They may also tell you that failing to fix the computer will result in lost data, stolen funds, computer damage, or even police intervention.
From there, scammers can try a number of schemes. They may claim to have “fixed” your computer and ask for a fee. They might trick you into installing remote control software or malware so they can hijack your device later.
Or they might instruct you to log into your bank account to test for banking malware when they’re really just stealing your bank account information.
Microsoft and other tech companies will not proactively contact you about your computer problems. If you have a computer problem, you must contact them. So, if someone calls or messages you claiming to be some sort of technician, it’s likely a scam.
Identity theft involves a scammer using your personal information to pose as you in order to reap some financial benefit. They may take out loans, obtain your medical prescriptions, or sign up for services under your name.
When it comes to elder fraud, most identity theft is perpetrated by someone close to the victim, such as a family member or caregiver.
Keep an eye on your bank statements and credit reports. If you see anything suspicious, follow up on it. If you start receiving bills or getting calls from debt collectors that you don’t recognize, that can be a sign of identity theft.
Be sure to keep important documents like your Social Security card in a locked and hidden place. Shred any documents containing personal information before you discard them.
Romance scams prey on seniors who feel isolated and are looking for companionship. These scams most often start online and heavily target women over 50. They usually take place on dating apps or social media.
The scammer poses as a potential love interest and, over time, earns their victim’s trust. Once the victim has been sufficiently groomed, the scammer tests them by asking for money.
It will be a small amount at first. The scammer may say the money is to help a relative, fix their car, or buy their child a birthday present.
From there, the situation escalates.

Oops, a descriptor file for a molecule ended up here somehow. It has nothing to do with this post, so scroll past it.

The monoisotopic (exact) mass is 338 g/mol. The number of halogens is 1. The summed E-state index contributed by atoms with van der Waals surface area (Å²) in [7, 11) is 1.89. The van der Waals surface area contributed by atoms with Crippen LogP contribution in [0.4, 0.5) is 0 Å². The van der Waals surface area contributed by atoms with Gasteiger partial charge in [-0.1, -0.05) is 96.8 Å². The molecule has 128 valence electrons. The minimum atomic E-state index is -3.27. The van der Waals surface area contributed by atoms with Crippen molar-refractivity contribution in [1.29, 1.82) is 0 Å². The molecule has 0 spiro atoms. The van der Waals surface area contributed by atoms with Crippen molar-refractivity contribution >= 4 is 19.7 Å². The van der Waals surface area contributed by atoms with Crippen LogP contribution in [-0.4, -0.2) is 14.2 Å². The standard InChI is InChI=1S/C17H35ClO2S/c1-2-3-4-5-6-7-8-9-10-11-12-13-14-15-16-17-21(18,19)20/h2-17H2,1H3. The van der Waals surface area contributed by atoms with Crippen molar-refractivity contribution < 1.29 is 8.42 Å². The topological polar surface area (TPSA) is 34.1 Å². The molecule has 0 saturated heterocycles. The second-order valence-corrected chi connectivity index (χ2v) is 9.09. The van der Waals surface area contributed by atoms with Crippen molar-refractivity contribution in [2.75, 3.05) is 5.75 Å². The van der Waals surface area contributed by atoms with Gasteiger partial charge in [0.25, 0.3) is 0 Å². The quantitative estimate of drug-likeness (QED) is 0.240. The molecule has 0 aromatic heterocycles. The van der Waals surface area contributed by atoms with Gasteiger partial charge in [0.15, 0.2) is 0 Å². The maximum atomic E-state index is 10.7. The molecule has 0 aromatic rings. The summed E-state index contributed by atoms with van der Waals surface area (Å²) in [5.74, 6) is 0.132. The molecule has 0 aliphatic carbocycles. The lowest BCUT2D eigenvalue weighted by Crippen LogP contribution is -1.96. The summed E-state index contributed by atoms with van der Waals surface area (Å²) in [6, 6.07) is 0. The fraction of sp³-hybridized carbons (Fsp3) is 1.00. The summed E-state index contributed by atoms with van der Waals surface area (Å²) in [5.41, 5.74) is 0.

The scammer might ask for compromising photos or information that they can later use to extort their victim. They start asking for larger amounts of money, piling on excuses as to why they need it. Sometimes scammers ask victims to receive and send packages on their behalf, turning victims into mules.
The scammer will make all sorts of excuses as to why they can’t meet you in person. They often claim to be in the military or work in other jobs that require frequent travel.
Use a reverse image search to look up suitors’ profile images. Fraudsters often steal photos from real people to use in their scam profiles.
Scammers often work in groups but pose as a single person, so if you notice inconsistencies in tone, grammar, or use of emoticons, that’s a red flag.
Try arranging a video call with the suitor. Scammers will make some excuse, such as a broken camera.
Time is money, so scammers will often shower victims with affection and compliments. “Love bombing” is intended to get victims’ trust up quickly so they will send money sooner.
Never send money, private information, or compromising photos to someone who asks for them before you’ve met in person.
Tax scams take many forms. They usually involve the scammer posing as the IRS. Some of these scams include:
File taxes early so no one else can do it in your name.
If a caller requests payment in a specific form, such as a wire transfer, it’s probably a scam. Most tax agencies allow multiple forms of payment.
Know that the IRS (US), HMRC (UK), and CRA (Canada) will not ask for information over email and usually won’t initiate contact over the phone. They will either send snail mail or an email alert letting you know that you have a new message that can be read by logging into your official online account.
Health scams usually take place online and can be extremely dangerous for victims. Here are a few examples of health scams:
Be wary of online pharmacies and other online vendors for medical treatments and equipment. No legitimate online pharmacy will send you emails or call your home if you’re not already a customer.
Never buy from a pharmacy that sells prescription drugs without a doctor’s prescription. Filling out an online questionnaire is not enough to get a prescription.
Never sign blank insurance claim forms or give blanket authorization to a medical provider. Don’t trust online, door-to-door, or over-the-phone salespeople.
Many people, seniors included, tend to underestimate scammers. It’s not that their tactics are particularly effective. Most people reading this have spotted and avoided scams before. Instead, people underestimate the persistence of scammers and frequency of these schemes.
Many scams – particularly those on the Internet – are cheap to operate and easy to pull off, and can be carried out without consequence to the scammer even if they are caught.
These factors allow scammers to brazenly target a lot of people in a short span of time, and they only need a tiny fraction of targets to fall victim in order to make a return on their investment.
What do you know about scams? Have you been a target of a scam? Did you recognize it as such? Did you tell anybody about it? Have you fallen victim to a scam? What made you trust the scammer? What advice do you have for others in a similar situation? Please share your thoughts and stories so no woman in our community will feel unprotected from scams.